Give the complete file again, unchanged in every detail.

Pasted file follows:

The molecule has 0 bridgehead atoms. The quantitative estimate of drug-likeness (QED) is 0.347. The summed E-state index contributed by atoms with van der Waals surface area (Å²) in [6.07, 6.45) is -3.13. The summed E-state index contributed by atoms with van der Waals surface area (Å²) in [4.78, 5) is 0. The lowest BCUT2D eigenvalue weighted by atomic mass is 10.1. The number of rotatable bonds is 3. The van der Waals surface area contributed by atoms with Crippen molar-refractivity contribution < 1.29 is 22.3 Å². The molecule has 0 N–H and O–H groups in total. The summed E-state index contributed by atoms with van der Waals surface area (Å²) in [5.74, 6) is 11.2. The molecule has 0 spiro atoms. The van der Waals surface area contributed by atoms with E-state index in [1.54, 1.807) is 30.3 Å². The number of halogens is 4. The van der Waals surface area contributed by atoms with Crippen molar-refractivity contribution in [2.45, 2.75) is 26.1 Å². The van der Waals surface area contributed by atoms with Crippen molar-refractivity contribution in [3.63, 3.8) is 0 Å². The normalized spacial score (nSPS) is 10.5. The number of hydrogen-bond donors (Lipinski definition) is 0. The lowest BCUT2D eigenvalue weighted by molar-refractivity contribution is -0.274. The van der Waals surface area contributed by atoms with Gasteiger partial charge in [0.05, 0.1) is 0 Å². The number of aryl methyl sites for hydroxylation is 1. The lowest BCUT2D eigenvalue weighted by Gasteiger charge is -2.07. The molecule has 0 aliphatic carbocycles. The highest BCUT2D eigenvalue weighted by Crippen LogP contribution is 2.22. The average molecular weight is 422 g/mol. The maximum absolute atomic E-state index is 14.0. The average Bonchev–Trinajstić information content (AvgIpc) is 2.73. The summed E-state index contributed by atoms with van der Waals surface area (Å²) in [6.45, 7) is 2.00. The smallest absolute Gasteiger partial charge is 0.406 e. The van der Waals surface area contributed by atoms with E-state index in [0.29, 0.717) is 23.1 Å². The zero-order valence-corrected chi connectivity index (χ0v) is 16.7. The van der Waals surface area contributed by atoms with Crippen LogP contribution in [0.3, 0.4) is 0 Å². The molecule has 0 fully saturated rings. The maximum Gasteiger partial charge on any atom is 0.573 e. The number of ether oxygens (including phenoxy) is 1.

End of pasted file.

The molecule has 0 bridgehead atoms. The quantitative estimate of drug-likeness (QED) is 0.347. The summed E-state index contributed by atoms with van der Waals surface area (Å²) in [6.07, 6.45) is -3.13. The summed E-state index contributed by atoms with van der Waals surface area (Å²) in [4.78, 5) is 0. The lowest BCUT2D eigenvalue weighted by atomic mass is 10.1. The number of rotatable bonds is 3. The van der Waals surface area contributed by atoms with Crippen molar-refractivity contribution < 1.29 is 22.3 Å². The molecule has 0 N–H and O–H groups in total. The summed E-state index contributed by atoms with van der Waals surface area (Å²) in [5.74, 6) is 11.2. The molecule has 0 spiro atoms. The van der Waals surface area contributed by atoms with E-state index in [1.54, 1.807) is 30.3 Å². The number of halogens is 4. The van der Waals surface area contributed by atoms with Crippen molar-refractivity contribution in [2.45, 2.75) is 26.1 Å². The van der Waals surface area contributed by atoms with Crippen molar-refractivity contribution in [3.63, 3.8) is 0 Å². The normalized spacial score (nSPS) is 10.5. The number of hydrogen-bond donors (Lipinski definition) is 0. The lowest BCUT2D eigenvalue weighted by molar-refractivity contribution is -0.274. The van der Waals surface area contributed by atoms with Gasteiger partial charge in [0.05, 0.1) is 0 Å². The number of aryl methyl sites for hydroxylation is 1. The lowest BCUT2D eigenvalue weighted by Gasteiger charge is -2.07. The molecule has 0 aliphatic carbocycles. The highest BCUT2D eigenvalue weighted by Crippen LogP contribution is 2.22. The average molecular weight is 422 g/mol. The maximum absolute atomic E-state index is 14.0. The average Bonchev–Trinajstić information content (AvgIpc) is 2.73. The summed E-state index contributed by atoms with van der Waals surface area (Å²) in [6.45, 7) is 2.00. The smallest absolute Gasteiger partial charge is 0.406 e. The van der Waals surface area contributed by atoms with E-state index in [0.29, 0.717) is 23.1 Å². The zero-order valence-corrected chi connectivity index (χ0v) is 16.7. The van der Waals surface area contributed by atoms with Crippen LogP contribution in [0.3, 0.4) is 0 Å². The molecule has 0 fully saturated rings. The maximum Gasteiger partial charge on any atom is 0.573 e. The number of ether oxygens (including phenoxy) is 1.